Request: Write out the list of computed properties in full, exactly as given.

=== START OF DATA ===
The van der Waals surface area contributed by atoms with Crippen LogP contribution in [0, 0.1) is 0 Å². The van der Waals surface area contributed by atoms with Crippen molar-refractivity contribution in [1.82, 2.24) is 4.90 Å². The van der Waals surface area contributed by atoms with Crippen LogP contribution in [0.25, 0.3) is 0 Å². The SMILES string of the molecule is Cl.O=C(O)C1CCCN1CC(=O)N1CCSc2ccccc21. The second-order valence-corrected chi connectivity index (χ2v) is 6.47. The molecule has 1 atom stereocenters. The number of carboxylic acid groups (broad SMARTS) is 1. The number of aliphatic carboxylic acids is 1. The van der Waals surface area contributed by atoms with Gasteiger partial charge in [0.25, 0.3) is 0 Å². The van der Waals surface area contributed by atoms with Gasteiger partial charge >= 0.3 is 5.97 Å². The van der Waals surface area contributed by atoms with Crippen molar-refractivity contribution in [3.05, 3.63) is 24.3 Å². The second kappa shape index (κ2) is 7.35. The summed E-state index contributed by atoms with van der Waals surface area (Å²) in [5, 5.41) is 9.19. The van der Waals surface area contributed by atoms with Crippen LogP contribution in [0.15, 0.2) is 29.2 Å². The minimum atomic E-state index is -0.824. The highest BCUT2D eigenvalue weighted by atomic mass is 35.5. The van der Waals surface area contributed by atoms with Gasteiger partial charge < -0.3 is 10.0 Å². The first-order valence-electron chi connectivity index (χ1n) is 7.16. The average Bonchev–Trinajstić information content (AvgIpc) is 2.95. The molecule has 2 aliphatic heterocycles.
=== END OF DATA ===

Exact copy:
The van der Waals surface area contributed by atoms with Crippen LogP contribution in [0, 0.1) is 0 Å². The van der Waals surface area contributed by atoms with Crippen molar-refractivity contribution in [1.82, 2.24) is 4.90 Å². The van der Waals surface area contributed by atoms with Crippen LogP contribution in [0.25, 0.3) is 0 Å². The SMILES string of the molecule is Cl.O=C(O)C1CCCN1CC(=O)N1CCSc2ccccc21. The second-order valence-corrected chi connectivity index (χ2v) is 6.47. The molecule has 1 atom stereocenters. The number of carboxylic acid groups (broad SMARTS) is 1. The number of aliphatic carboxylic acids is 1. The van der Waals surface area contributed by atoms with Gasteiger partial charge in [0.25, 0.3) is 0 Å². The van der Waals surface area contributed by atoms with Gasteiger partial charge >= 0.3 is 5.97 Å². The van der Waals surface area contributed by atoms with Crippen molar-refractivity contribution in [3.05, 3.63) is 24.3 Å². The second kappa shape index (κ2) is 7.35. The summed E-state index contributed by atoms with van der Waals surface area (Å²) in [5, 5.41) is 9.19. The van der Waals surface area contributed by atoms with Crippen LogP contribution in [0.15, 0.2) is 29.2 Å². The minimum atomic E-state index is -0.824. The highest BCUT2D eigenvalue weighted by atomic mass is 35.5. The van der Waals surface area contributed by atoms with Gasteiger partial charge < -0.3 is 10.0 Å². The first-order valence-electron chi connectivity index (χ1n) is 7.16. The average Bonchev–Trinajstić information content (AvgIpc) is 2.95. The molecule has 2 aliphatic heterocycles.